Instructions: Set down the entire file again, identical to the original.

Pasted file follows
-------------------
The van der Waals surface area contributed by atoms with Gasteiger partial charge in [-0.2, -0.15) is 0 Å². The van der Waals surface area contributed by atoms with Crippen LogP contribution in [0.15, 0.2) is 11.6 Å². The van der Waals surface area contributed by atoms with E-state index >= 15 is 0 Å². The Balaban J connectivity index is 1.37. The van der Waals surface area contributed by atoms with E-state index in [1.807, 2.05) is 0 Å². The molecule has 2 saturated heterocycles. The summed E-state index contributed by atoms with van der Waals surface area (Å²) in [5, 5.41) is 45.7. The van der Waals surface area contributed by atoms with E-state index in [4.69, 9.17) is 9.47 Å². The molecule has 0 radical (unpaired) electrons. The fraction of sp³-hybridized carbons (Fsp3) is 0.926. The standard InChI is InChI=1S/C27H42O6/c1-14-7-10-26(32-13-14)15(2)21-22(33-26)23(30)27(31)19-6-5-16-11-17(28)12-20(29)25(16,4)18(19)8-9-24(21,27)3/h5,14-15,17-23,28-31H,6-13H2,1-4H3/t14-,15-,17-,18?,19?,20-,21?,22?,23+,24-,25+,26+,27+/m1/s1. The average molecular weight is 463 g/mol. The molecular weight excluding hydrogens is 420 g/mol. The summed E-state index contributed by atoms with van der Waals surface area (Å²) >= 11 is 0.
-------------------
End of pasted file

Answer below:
The van der Waals surface area contributed by atoms with Gasteiger partial charge in [-0.2, -0.15) is 0 Å². The van der Waals surface area contributed by atoms with Crippen LogP contribution in [0.15, 0.2) is 11.6 Å². The van der Waals surface area contributed by atoms with E-state index >= 15 is 0 Å². The Balaban J connectivity index is 1.37. The van der Waals surface area contributed by atoms with E-state index in [1.807, 2.05) is 0 Å². The molecule has 2 saturated heterocycles. The summed E-state index contributed by atoms with van der Waals surface area (Å²) in [5, 5.41) is 45.7. The van der Waals surface area contributed by atoms with E-state index in [4.69, 9.17) is 9.47 Å². The molecule has 0 radical (unpaired) electrons. The fraction of sp³-hybridized carbons (Fsp3) is 0.926. The standard InChI is InChI=1S/C27H42O6/c1-14-7-10-26(32-13-14)15(2)21-22(33-26)23(30)27(31)19-6-5-16-11-17(28)12-20(29)25(16,4)18(19)8-9-24(21,27)3/h5,14-15,17-23,28-31H,6-13H2,1-4H3/t14-,15-,17-,18?,19?,20-,21?,22?,23+,24-,25+,26+,27+/m1/s1. The average molecular weight is 463 g/mol. The molecular weight excluding hydrogens is 420 g/mol. The summed E-state index contributed by atoms with van der Waals surface area (Å²) >= 11 is 0.